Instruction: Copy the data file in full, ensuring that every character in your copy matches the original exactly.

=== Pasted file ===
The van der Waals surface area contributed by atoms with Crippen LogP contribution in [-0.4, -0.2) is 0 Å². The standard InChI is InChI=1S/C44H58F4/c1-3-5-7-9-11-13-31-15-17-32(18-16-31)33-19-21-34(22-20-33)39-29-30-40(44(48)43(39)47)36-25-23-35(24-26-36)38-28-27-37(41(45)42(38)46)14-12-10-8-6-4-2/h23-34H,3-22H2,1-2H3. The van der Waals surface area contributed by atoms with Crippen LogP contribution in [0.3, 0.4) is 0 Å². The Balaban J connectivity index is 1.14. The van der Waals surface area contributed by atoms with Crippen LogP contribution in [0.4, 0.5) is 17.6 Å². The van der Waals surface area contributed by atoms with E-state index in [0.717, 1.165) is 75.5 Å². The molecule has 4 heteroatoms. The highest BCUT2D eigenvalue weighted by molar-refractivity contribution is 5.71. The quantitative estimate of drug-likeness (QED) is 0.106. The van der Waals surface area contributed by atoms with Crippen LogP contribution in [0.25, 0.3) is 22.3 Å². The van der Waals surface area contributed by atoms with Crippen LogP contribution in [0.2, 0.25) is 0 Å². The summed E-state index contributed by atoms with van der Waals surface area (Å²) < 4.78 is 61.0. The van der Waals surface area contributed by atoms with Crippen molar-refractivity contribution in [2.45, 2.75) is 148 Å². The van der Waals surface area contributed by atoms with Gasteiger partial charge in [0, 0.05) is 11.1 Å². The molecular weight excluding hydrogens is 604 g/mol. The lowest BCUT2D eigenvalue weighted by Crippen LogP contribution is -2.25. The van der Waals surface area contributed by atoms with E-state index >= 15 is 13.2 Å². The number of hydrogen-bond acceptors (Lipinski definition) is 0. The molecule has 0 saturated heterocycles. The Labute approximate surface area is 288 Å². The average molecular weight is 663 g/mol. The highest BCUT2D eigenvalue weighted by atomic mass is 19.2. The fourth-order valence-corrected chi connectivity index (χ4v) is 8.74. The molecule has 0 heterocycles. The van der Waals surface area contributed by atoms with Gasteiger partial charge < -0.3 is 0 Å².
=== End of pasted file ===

The van der Waals surface area contributed by atoms with Crippen LogP contribution in [-0.4, -0.2) is 0 Å². The standard InChI is InChI=1S/C44H58F4/c1-3-5-7-9-11-13-31-15-17-32(18-16-31)33-19-21-34(22-20-33)39-29-30-40(44(48)43(39)47)36-25-23-35(24-26-36)38-28-27-37(41(45)42(38)46)14-12-10-8-6-4-2/h23-34H,3-22H2,1-2H3. The van der Waals surface area contributed by atoms with Crippen LogP contribution in [0.3, 0.4) is 0 Å². The Balaban J connectivity index is 1.14. The van der Waals surface area contributed by atoms with Crippen LogP contribution in [0.4, 0.5) is 17.6 Å². The van der Waals surface area contributed by atoms with E-state index in [0.717, 1.165) is 75.5 Å². The molecule has 4 heteroatoms. The highest BCUT2D eigenvalue weighted by molar-refractivity contribution is 5.71. The quantitative estimate of drug-likeness (QED) is 0.106. The van der Waals surface area contributed by atoms with Crippen LogP contribution in [0.25, 0.3) is 22.3 Å². The van der Waals surface area contributed by atoms with Crippen LogP contribution in [0.2, 0.25) is 0 Å². The summed E-state index contributed by atoms with van der Waals surface area (Å²) < 4.78 is 61.0. The van der Waals surface area contributed by atoms with Crippen molar-refractivity contribution in [2.45, 2.75) is 148 Å². The van der Waals surface area contributed by atoms with Gasteiger partial charge in [0, 0.05) is 11.1 Å². The molecular weight excluding hydrogens is 604 g/mol. The lowest BCUT2D eigenvalue weighted by Crippen LogP contribution is -2.25. The van der Waals surface area contributed by atoms with E-state index >= 15 is 13.2 Å². The number of hydrogen-bond acceptors (Lipinski definition) is 0. The molecule has 0 saturated heterocycles. The Labute approximate surface area is 288 Å². The average molecular weight is 663 g/mol. The highest BCUT2D eigenvalue weighted by atomic mass is 19.2. The fourth-order valence-corrected chi connectivity index (χ4v) is 8.74. The molecule has 0 heterocycles. The van der Waals surface area contributed by atoms with Gasteiger partial charge < -0.3 is 0 Å².